How to Prepare for Theft of Company Information

By:  Nick Akerman and J. Jackson

Companies should take three steps now to ensure use of the Defend Trade Secrets Act.

In May, President Barack Obama signed into law the Defend Trade Secrets Act that creates a federal civil cause of action for the misappropriation of trade secrets.  This new law amends the Economic Espionage Act, which makes it a federal crime to steal and use trade secrets. Title 18 U.S.C. 1831, et. seq.  For companies that depend on confidential information to provide them a competitive edge, there are several proactive steps they should take to ensure their use and the full benefits of this statute if their trade secrets are stolen.

Most significantly, the Defend Trade Secrets Act, unlike the state trade secrets laws, provides for an ex parte “order for the seizure of property necessary to prevent the propagation or dissemination of the trade secret,”  upon a showing of “exceptional circumstance.”  Traditional state court equitable remedies are limited to a temporary restraining order and a preliminary injunction.  The law also makes the theft, possession and use of trade secrets a predicate act for the Racketeer Influenced and Corrupt Organizations Statute, which can form the basis of a civil RICO action for treble damages and attorney fees. (In the past, federal courts have been reluctant under most circumstances to find a RICO “pattern”  for trade  secrets  theft  as part of a scheme to defraud  based on the mail and wire fraud statutes.  See, e.g., Bro-Tech  Corp. v. Thermax (E.D. Pa. 2009).


An obvious first step for any company thinking it might use the Defend Trade Secrets Act is to inventory and define its trade secrets and specify them in company policies and employee and third-party confidentiality agreements.

The act follows the classic definition of a trade secret, as defined by state law, to mean “all forms and types of financial, business, scientific, technical, economic, or engineering information, including patterns, plans, compilations, program devices, formulas, designs, prototypes, methods, techniques, processes,  procedures, programs, or codes.”  It makes no difference whether this information is stored on paper, electronically on a computer or is intangible information committed to memory.  § 1839 (3).  The “information” must “derive economic value, actual or potential, from not being generally known to, and being readily ascertainable through proper means by the public.” Id. at 3(B).


Identifying the company’s trade secrets is critical to meeting the next requirement of the statute— “the owner has taken reasonable measures to keep such information secret.” Id. at 3(A).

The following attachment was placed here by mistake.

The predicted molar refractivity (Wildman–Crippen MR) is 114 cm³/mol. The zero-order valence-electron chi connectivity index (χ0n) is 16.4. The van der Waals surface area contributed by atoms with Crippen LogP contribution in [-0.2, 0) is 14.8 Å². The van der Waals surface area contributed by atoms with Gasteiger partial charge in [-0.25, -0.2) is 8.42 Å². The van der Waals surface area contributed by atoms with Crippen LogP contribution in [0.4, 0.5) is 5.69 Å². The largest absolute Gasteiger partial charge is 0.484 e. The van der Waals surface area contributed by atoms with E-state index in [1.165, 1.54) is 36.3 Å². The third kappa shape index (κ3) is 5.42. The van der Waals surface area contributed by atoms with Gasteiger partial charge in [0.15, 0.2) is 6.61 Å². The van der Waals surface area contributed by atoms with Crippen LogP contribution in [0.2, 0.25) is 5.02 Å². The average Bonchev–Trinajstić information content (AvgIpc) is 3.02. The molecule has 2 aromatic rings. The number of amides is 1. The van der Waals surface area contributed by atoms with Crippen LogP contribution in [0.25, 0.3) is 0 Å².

The  U.S. Court  of Appeals  for the  Seventh  Circuit in United States v. Lange, which upheld a criminal conviction under the Economic Espionage  Act of a disgruntled former employee who attempted to sell his company’s secret manufacturing processes to third parties, is instructive on what  constitutes reasonable measures: 1) the processes were physically secured in a designated room “protected by a special lock, an alarm system, and a motion detector”; 2) the documentation describing the process was limited with “surplus copies shredded”;  3) certain  information “in the plan”  was “coded” with “few people” knowing the codes; 4) the documentation contained warnings of  the  company’s “intellectual-property rights”; 5)  “every employee received a notice that the information with which he works is confidential”; and 6) the company divided work among vendors to  ensure “that none can replicate the product.”


The Lange listing is not exhaustive.  Other measures such as confidentiality agreements, employee training programs, password-protected access and access to the confidential information on a “need to know” basis are traditionally relied upon by state courts in finding reasonable measures to protect the information, which measures apply equally to the Economic Espionage Act.  In addition, because most confidential information is maintained in computers or electronic databases, there needs to be an emphasis on policies, procedures and technology to protect such data.

The Defend Trade Secrets Act also provides for “reasonable attorney’s fees” and “exemplary damages in an amount not more than 2 times the amount of” the compensatory damages if the theft is willful and malicious.  To be entitled  to exemplary damages and attorney fees under the new law, employers must amend their employee agreements and/or policies.

Under the act, an employee “who files a lawsuit for retaliation by an employer for reporting a suspected violation of law may disclose the trade  secret to the attorney of the individual and use the trade secret information in the court proceeding  if the  individual—(A) files any document containing the trade secret under  seal; and (B) does not disclose the trade secret, except pursuant to court order.”

For an employer to receive exemplary damages or attorney fees under this statute, it must amend its employee agreements to provide “notice” of this “immunity” “in any contract or agreement with an employee that governs the use of a trade secret or other confidential  information.”  An employer is “considered to be in compliance with the notice requirement,” if it provides to its employees “a cross-reference to a policy document” setting “forth the employer’s reporting policy for a suspected violation of law.”

Taking inventory of trade secrets, reviewing and establishing reasonable measures to protect them, and amending confidentiality agreements will position companies to best utilize the new trade secrets law.  The time to start thinking about using this new civil remedy is now, not in the future,   when you learn someone has stolen your company’s trade secrets.